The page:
“I try not to take any work home”, Gonzales said, including the mind-set, but while on the job, it’s all preparation. While shooting one episode, he explained, he’s also prepping for the next week’s show.

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A fan from Georgia asked during the Q&A what it’s like for the crew shooting outdoor locations all year round. Gonzales confirmed that Walking Dead is almost entirely an “outside show” including forests and fields and declared, “The weather has wrecked my life”. He claims to have become an “amateur weatherman for the Georgia area”, predicting when fronts are moving in and when there might be a sudden pause in rainfall.

Koske was asked exactly how many “zombie deaths” he’s experienced as various walkers on the show, and he was quick to tally up his count. “42 different walkers in 13 episodes”, he said, but “three are still alive and out there wandering around somewhere”. His most memorable death, however, is clearly etched in his mind, as a “Prison Blues walker”. While filming that scene, he was accidentally hit in the head with a fake machete so hard that it knocked him out, but the shot was perfect. Afterward, the FX guys showed him the footage and he was so shocked to see his own severed head spinning through the air that he screamed.

At this point, and after admitting that he’s been a major poster boy for the show in publicity images and on the cover of Entertainment Weekly and TV Guide, Koske was pressured into performing a walker walk for the audience. He explained that you have to appear somewhat “clumsy” and “loose-jointed”.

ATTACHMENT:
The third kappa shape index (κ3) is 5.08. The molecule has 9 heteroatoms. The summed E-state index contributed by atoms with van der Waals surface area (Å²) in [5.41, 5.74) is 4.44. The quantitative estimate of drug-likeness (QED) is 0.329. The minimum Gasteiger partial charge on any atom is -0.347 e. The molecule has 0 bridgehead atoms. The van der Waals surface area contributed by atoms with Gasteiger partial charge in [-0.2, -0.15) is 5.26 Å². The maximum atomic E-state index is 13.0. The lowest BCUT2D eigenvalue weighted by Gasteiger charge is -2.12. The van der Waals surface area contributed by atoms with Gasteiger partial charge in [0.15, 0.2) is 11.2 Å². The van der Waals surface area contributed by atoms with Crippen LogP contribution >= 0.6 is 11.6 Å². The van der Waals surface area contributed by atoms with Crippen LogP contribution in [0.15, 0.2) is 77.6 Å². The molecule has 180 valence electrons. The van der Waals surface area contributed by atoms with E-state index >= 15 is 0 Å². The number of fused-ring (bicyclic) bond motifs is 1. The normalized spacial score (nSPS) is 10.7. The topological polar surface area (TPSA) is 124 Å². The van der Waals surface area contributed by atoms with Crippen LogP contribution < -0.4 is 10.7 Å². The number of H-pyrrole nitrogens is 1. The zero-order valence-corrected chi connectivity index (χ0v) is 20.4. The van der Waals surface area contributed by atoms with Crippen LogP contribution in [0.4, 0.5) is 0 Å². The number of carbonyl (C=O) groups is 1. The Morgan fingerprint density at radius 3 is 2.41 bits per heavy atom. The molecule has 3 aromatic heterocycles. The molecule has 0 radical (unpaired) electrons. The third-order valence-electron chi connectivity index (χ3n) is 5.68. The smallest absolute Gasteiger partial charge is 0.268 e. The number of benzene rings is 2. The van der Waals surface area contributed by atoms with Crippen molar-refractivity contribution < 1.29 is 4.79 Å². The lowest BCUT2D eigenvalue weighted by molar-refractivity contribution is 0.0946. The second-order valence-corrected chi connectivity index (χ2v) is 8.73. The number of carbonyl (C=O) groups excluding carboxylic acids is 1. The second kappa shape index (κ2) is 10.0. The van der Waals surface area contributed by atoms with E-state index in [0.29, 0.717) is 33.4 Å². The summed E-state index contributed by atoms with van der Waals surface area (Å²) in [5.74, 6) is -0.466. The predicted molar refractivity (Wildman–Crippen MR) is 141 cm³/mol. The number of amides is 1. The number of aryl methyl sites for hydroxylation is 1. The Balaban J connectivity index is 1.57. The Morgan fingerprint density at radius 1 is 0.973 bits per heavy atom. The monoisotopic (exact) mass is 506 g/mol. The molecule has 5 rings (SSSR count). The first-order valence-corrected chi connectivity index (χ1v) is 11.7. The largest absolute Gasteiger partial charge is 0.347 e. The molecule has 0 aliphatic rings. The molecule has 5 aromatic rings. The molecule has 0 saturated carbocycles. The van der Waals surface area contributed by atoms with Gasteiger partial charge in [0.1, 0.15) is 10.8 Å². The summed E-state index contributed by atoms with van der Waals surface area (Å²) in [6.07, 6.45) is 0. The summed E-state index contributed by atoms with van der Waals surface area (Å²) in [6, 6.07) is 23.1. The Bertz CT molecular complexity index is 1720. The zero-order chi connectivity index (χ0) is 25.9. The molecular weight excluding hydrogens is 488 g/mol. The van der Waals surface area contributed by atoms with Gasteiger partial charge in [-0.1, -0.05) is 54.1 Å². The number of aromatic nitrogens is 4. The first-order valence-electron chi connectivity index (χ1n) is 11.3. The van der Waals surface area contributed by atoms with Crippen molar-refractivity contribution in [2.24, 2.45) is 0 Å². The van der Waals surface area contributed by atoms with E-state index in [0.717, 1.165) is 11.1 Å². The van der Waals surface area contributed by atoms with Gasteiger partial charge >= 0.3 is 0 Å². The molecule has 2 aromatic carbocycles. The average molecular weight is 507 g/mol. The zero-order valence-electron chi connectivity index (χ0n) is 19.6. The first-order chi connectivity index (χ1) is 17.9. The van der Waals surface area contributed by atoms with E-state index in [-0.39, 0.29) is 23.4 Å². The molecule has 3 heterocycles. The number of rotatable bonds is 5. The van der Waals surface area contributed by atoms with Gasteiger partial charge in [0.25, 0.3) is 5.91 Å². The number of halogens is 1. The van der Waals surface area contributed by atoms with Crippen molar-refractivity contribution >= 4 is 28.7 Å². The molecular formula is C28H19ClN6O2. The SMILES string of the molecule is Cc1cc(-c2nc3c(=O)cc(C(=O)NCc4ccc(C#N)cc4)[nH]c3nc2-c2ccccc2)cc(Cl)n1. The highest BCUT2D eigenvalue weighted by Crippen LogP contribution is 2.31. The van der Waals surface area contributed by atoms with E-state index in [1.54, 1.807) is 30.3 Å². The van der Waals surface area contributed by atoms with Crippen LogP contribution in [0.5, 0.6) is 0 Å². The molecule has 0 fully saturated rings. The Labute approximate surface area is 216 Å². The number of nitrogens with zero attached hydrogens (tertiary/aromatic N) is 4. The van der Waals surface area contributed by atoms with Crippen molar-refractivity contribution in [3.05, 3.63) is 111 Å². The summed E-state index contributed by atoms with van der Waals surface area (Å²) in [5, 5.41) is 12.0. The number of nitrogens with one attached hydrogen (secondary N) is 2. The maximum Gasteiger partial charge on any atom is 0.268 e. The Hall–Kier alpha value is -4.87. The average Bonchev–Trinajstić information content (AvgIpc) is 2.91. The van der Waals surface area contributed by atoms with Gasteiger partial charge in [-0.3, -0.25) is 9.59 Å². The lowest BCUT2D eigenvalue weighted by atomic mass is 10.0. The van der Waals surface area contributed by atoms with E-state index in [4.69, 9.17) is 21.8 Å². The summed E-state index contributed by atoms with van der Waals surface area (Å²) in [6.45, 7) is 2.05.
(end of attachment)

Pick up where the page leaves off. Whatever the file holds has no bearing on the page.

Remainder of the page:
As he began to walk across the stage, a hush actually fell across the room. At first, his walk didn’t seem particularly remarkable, but at some point after a few steps, it became incredibly eerie due to its jerky rhythm. It was too believable, and quite an impressive spectacle that was followed by prolonged, amazed applause.

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One of the most specific questions from the floor concerned what exactly walker actors are “eating” when they are shown chowing down on the show. The answer was as bizarre as it was memorable. “It’s barbeque!”, Koske exclaimed. But the barbeque is not only laced with a “mystery sauce” to give it the correct appearance, but it’s stuffed into the most intenstine-like packages devised by the show- condoms. After chewing on stuffed condoms full of barbeque the walkers rarely want to take their lunch break, he added.

Other highlights from Gonzales and Koske included the fact that the “barn burning” took 15 takes, but on the final one, the barn collapsed as the “money shot”, and that the crew and cast don’t get their “story threads” until 8 days or far less ahead of time. For that reason, they have no idea what’s coming up on the show, not even whether their own characters are about the be killed off. “Actors know they are in trouble when they are told to go off to special effects for a head-cast to be made”, Gonzales joked, but was referring specifically to the death of T-Bone on the show.

Both Gonzales and Koske showed a great deal of enthusiasm in discussing their roles, and a desire to bring fans into their experience of just how much intricate detail is involved in crafting The Walking Dead phenomenon. It was clear they were excited, as fans, to be talking to other fans about their passion for their work.

Hannah Means-Shannon is a comics journalist and scholar working on books about Alan Moore and Neil Gaiman for Sequart.org. She is @HannahMenzies on Twitter and @hannahmenziesblog on WordPress.